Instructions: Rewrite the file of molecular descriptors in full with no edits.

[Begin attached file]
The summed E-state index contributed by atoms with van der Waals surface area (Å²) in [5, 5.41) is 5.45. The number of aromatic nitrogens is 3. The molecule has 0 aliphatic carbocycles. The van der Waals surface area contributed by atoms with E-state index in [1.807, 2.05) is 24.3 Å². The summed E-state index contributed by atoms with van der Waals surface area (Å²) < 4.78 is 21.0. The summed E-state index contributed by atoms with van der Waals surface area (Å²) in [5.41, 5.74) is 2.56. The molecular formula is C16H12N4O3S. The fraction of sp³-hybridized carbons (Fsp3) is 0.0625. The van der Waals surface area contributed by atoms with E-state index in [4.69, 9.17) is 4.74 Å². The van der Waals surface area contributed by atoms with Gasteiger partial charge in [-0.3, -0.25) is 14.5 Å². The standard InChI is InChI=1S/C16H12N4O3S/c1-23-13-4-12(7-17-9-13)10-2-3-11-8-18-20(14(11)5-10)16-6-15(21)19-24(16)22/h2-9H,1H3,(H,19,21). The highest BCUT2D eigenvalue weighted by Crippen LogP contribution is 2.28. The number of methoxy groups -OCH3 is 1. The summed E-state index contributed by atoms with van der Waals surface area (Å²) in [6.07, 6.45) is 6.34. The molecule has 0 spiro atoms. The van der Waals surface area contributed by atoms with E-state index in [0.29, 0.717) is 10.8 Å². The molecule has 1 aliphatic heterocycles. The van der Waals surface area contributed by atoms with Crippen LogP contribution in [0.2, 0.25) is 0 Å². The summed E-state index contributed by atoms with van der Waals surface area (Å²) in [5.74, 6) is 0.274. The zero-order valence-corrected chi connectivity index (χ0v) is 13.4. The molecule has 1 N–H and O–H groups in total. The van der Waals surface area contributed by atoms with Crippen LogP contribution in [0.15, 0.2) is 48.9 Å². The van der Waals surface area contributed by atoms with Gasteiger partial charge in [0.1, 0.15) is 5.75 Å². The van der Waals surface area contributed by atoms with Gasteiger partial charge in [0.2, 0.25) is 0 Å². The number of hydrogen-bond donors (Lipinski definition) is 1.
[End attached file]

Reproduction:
The summed E-state index contributed by atoms with van der Waals surface area (Å²) in [5, 5.41) is 5.45. The number of aromatic nitrogens is 3. The molecule has 0 aliphatic carbocycles. The van der Waals surface area contributed by atoms with E-state index in [1.807, 2.05) is 24.3 Å². The summed E-state index contributed by atoms with van der Waals surface area (Å²) < 4.78 is 21.0. The summed E-state index contributed by atoms with van der Waals surface area (Å²) in [5.41, 5.74) is 2.56. The molecular formula is C16H12N4O3S. The fraction of sp³-hybridized carbons (Fsp3) is 0.0625. The van der Waals surface area contributed by atoms with E-state index in [4.69, 9.17) is 4.74 Å². The van der Waals surface area contributed by atoms with Gasteiger partial charge in [-0.3, -0.25) is 14.5 Å². The standard InChI is InChI=1S/C16H12N4O3S/c1-23-13-4-12(7-17-9-13)10-2-3-11-8-18-20(14(11)5-10)16-6-15(21)19-24(16)22/h2-9H,1H3,(H,19,21). The highest BCUT2D eigenvalue weighted by Crippen LogP contribution is 2.28. The number of methoxy groups -OCH3 is 1. The summed E-state index contributed by atoms with van der Waals surface area (Å²) in [6.07, 6.45) is 6.34. The molecule has 0 spiro atoms. The van der Waals surface area contributed by atoms with E-state index in [0.29, 0.717) is 10.8 Å². The molecule has 1 aliphatic heterocycles. The van der Waals surface area contributed by atoms with Crippen LogP contribution in [0.2, 0.25) is 0 Å². The summed E-state index contributed by atoms with van der Waals surface area (Å²) in [5.74, 6) is 0.274. The zero-order valence-corrected chi connectivity index (χ0v) is 13.4. The molecule has 1 N–H and O–H groups in total. The van der Waals surface area contributed by atoms with Crippen LogP contribution in [0.15, 0.2) is 48.9 Å². The van der Waals surface area contributed by atoms with Gasteiger partial charge in [0.1, 0.15) is 5.75 Å². The van der Waals surface area contributed by atoms with Gasteiger partial charge in [0.2, 0.25) is 0 Å². The number of hydrogen-bond donors (Lipinski definition) is 1.